[ProAudio] Microphones question

Bill Whitlock engineer_bill at verizon.net
Fri Jun 11 18:47:55 PDT 2021

How would you propose testing and specifying equivalent input noise for mic preamps?
Using the 150 Ω dummy source at least levels the playing field, even though it's not accurately predictive for all mics.  Specifying e and i noise separately (and their own spectrum, if you're going to be rigorous) will further confuse buyers - most of whom can barely understand why a shorted input is unrealistic.
As I recall from my tests of the SM57, its impedance varied from under 150 Ω at very low frequencies to over 300 Ω at resonance - and continued to rise at higher frequencies.  I'll try to find the data - I did the tests as research before writing Jensen AN-005 about mic splitters.
If you want to change this, I'd encourage you to join an AES standards committee and make your case.  Membership in working groups is open to all.  Working group SC-05-05 is currently trying to change the ways equipment manufacturers describe inputs and outputs - in the interests of avoiding interoperability issues and unexpected results.
Bill WhitlockAES Life FellowVentura, CA

-----Original Message-----
From: Dan Lavry via ProAudio <proaudio at bach.pgm.com>
To: crispin at crookwood.com; proaudio at bach.pgm.com
Sent: Fri, Jun 11, 2021 6:24 pm
Subject: Re: [ProAudio] Microphones question

Yes of course the input noise has to be taken into account AFTER 
amplification. So say a micpre has 120dBu noise (referenced to the 
input), with say 60dB gain the noise is at 60dBu. That is easy to 
measure and hear...

My point of interest was not about measuring microphones. But we have 
dynamic, ribbon and condenser with phantom, and a wide range of 
implementations in each category. So the use of one value resistor seems 
to be arbitrary. I mentioned earlier that the input noise is made of 
both noise voltage and noise current components. The noise current 
(today's technology) will have low impact for 150 Ohms resistor. So why 
is the resistor there? The answer is to give us a better idea of how the 
micpre works with a mic instead of a short. And so we lump all mics into 
a simple model. A 150 Ohm resistor.

I think we should remove that 150 Ohm resistor. The resistor noise is 
-130.9dBu (room T). If future technology will enable a shorted input 
micpre to reach 130dBu noise (referenced to input with acceptable gain), 
the outcome with 150 Ohm is -127.4dBu. Further down the line,135dBu 
noise (referenced to input) only improves the outcome to -129.5dBu.

I just wonder if there is some information about the real impedance of 
real mics including different types relative to that 150 Ohm. It would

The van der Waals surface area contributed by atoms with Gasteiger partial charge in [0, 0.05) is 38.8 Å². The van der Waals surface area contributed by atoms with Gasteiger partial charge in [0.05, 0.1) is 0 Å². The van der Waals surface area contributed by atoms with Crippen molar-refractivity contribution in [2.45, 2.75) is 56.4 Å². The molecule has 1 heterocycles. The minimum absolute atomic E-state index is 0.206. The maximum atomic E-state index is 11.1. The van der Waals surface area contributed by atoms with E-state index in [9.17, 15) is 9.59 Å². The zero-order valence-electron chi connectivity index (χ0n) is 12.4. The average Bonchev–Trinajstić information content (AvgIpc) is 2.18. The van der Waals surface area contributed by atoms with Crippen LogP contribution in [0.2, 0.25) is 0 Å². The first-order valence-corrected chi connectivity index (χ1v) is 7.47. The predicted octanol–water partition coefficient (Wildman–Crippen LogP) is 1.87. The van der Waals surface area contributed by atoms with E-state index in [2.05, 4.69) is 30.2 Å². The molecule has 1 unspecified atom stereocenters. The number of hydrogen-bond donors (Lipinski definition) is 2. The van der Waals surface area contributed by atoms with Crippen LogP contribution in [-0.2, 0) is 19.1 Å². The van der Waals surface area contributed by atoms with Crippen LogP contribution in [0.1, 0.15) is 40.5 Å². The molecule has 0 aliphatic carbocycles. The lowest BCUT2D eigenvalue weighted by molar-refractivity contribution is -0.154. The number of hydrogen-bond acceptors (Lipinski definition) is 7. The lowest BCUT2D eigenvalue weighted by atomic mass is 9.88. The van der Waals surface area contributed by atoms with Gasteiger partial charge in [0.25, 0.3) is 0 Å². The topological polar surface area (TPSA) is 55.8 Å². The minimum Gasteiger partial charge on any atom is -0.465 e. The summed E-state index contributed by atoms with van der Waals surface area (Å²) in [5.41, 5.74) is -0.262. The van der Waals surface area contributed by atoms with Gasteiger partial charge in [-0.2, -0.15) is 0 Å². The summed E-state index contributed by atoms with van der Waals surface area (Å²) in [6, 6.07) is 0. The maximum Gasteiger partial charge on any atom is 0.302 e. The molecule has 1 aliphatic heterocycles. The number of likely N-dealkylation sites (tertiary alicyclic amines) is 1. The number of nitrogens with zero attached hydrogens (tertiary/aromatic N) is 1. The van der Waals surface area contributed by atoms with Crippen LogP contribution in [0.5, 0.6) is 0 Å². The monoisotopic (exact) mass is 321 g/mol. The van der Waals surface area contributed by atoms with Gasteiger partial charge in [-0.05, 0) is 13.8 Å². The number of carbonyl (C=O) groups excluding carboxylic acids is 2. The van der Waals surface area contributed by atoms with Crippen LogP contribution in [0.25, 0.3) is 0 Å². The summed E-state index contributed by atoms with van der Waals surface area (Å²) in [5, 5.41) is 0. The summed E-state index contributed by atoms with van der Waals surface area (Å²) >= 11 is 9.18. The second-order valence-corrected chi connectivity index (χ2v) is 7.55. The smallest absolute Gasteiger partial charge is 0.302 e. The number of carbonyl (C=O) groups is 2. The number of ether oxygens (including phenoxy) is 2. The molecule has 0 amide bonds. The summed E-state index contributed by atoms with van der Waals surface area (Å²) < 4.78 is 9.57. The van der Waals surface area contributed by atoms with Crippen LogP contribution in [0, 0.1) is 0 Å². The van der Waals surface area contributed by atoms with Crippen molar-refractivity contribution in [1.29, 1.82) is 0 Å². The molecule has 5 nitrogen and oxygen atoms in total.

be good to have some better detail...


Dan Lavry

On 6/11/2021 1:32 PM, Crispin HT wrote:
> I'm not a mic expert, but in designing preamps over the years, we’ve found that the EIN of most mics sits around the -118 to -122dB mark.
> The relevance of this, is that you need to amplify a mic, and it's noise to use it.  Often quiet mics have low outputs, so need to be amplified more, and the real test of a mic pre's EIN is not at 60dB gain, getting an EIN of better than -124dB at gains around the 20-40dB.
> Hope this helps.
> Kind Regards
> Crispin Herrod-Taylor
> Managing Director, Crookwood
> www.crookwood.com
> Tel: +44 (0)1672 811 649
> Mobile:+44(0)7910 637 634
> Sign up for our great newsletter here! and keep up to date with the audio world
> -----Original Message-----
> From: ProAudio <proaudio-bounces at bach.pgm.com> On Behalf Of Dan Lavry via ProAudio
> Sent: 11 June 2021 20:44
> To: proaudio at bach.pgm.com
> Subject: Re: [ProAudio] Microphones question
> My question is about mic output impedance, in relation to noise:
> Both the mic and the micpre contribute to noise. The micpre generates some noise voltage which can be measured by replacing the mic with a short (0 Ohm). But there is also mipre generated noise current, which is no problem for 0 Ohm, but real mics have some impedance...
> At some point, it was decided to model a mic noise with replacing the mic with 150 Ohm resistor.  I am not proposing to change it, just trying to understand why 150 Ohm.
> The value 150 Ohm makes 1.568nV/sqrtHz (at room temp), so for 20H-20KHz noise voltage of .225uV. Given that we are interested in noise power, we can use the dBu scale to realize that the resistor itself sets a limit on the noise floor at -130.9dBu. But say the impedance is 1K, then we have -122.8dBu.
> I assume that the resistor modeling is a simplification. I would be interested in comments from the mic experts here.
> Thank You
> Dan Lavry
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